WASHINGTON — The U.S. is expected to announce Wednesday that it will send about 1,000 additional troops and a squadron of Reaper drones to Poland to beef up the nation’s ability to defend itself amid worries about Russian military activity, U.S. officials said.
The final details were still under discussion Tuesday, but the decision to expand America’s military presence in Poland comes after months of lobbying by Polish leaders who had hoped for a U.S. base in their country.
Officials said Tuesday that the preliminary agreement avoids any permanent U.S. base or presence in the country and sticks instead to a rotational force. There are currently about 4,500 U.S. troops that routinely rotate in and out of Poland.
“We have come forward with what we think is a very serious robust offer and we’re just working out some of the technicalities this very week,” a senior Pentagon official told lawmakers this week.
The new plans call for the construction of a new combat training center in Drawsko Pomorskie and additional facilities in the future. U.S. officials said the Reaper drones will be used to provide greater intelligence to Poland. The U.S. also expects to set up a military headquarters there.
An announcement is expected Wednesday when President Donald Trump meets with Polish President Andrzej Duda at the White House. An aide to Duda has said that negotiations to increase American troops in Poland were successful.
Earlier this year Polish leaders said they ideally would like a permanent U.S. base and said it could be called "Fort Trump." But beefing up the current U.S. military rotations was always seen as a more realistic move.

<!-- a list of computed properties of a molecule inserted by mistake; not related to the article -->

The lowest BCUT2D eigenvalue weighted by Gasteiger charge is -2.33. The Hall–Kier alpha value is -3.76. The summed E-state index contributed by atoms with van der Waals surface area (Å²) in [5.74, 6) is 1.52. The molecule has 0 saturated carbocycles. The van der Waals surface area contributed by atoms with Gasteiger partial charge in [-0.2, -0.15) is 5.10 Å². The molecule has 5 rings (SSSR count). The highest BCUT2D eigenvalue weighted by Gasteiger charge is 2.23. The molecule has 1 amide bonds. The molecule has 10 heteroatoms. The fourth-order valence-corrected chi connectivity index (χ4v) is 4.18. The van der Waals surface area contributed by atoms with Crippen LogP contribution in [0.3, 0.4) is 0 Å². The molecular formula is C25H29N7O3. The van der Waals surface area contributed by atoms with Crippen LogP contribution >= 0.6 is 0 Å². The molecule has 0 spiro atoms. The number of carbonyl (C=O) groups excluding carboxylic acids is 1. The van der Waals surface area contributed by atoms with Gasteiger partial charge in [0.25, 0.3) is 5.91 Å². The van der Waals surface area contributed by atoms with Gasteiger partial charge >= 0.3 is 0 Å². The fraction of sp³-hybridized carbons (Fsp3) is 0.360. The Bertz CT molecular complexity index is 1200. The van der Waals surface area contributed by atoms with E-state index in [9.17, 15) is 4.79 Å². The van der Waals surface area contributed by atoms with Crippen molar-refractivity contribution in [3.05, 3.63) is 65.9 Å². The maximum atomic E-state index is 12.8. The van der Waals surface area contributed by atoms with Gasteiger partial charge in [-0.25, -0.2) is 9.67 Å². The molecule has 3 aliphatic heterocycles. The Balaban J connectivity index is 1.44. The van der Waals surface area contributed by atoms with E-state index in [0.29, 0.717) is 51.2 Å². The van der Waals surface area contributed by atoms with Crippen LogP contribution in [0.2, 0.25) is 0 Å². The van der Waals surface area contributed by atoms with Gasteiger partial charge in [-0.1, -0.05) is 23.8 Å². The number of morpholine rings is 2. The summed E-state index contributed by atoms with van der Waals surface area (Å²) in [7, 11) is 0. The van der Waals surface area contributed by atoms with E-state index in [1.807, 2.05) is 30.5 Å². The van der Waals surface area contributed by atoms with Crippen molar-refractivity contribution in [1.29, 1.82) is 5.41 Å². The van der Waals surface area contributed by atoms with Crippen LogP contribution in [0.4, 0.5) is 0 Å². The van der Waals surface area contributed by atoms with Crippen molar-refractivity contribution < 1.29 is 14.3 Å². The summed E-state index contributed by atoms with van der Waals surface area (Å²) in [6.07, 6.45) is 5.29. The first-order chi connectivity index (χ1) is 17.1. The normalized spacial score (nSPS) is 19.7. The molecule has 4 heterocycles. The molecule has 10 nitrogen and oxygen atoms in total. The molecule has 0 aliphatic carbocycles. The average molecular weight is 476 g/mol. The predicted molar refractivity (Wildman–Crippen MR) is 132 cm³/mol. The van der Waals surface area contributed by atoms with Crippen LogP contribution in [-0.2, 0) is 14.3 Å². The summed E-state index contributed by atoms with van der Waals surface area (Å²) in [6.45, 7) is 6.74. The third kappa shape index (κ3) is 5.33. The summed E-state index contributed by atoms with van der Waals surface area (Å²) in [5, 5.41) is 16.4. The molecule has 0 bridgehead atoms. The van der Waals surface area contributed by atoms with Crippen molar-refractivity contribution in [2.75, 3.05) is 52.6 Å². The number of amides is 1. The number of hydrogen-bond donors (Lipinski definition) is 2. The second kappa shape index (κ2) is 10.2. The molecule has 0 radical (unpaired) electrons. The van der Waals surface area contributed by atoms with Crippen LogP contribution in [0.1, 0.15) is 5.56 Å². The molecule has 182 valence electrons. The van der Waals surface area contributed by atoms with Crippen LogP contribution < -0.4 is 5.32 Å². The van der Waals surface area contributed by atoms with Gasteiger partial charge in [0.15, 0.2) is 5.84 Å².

Following the Russian annexation of Ukraine's Crimean Peninsula in 2014, the U.S. has again been increasing military activity in Europe in concert with NATO allies. That includes stationing four multinational battalion-size battlegroups in four eastern nations of the alliance, Poland, Estonia, Latvia and Lithuania, led respectively by the U.S., Britain, Canada and Germany.
The eastern European nations have reached out to the U.S. and NATO for greater protection, worrying that they might be the next target of Russia's military advance.
The increase in U.S. forces in that region also reflects America's new national defense strategy that declares great-power competition with China and Russia as a top priority.
A senior administration official on Tuesday said the U.S. wants to underscore its commitment to the defense of the region, and said Poland is a key partner. A second official declined to discuss details of the announcement but called it a new facet of the two nations' military-to-military relationship that will enhance deterrence in Europe.
The officials spoke on condition of anonymity to discuss the matter ahead of the president’s meeting Wednesday.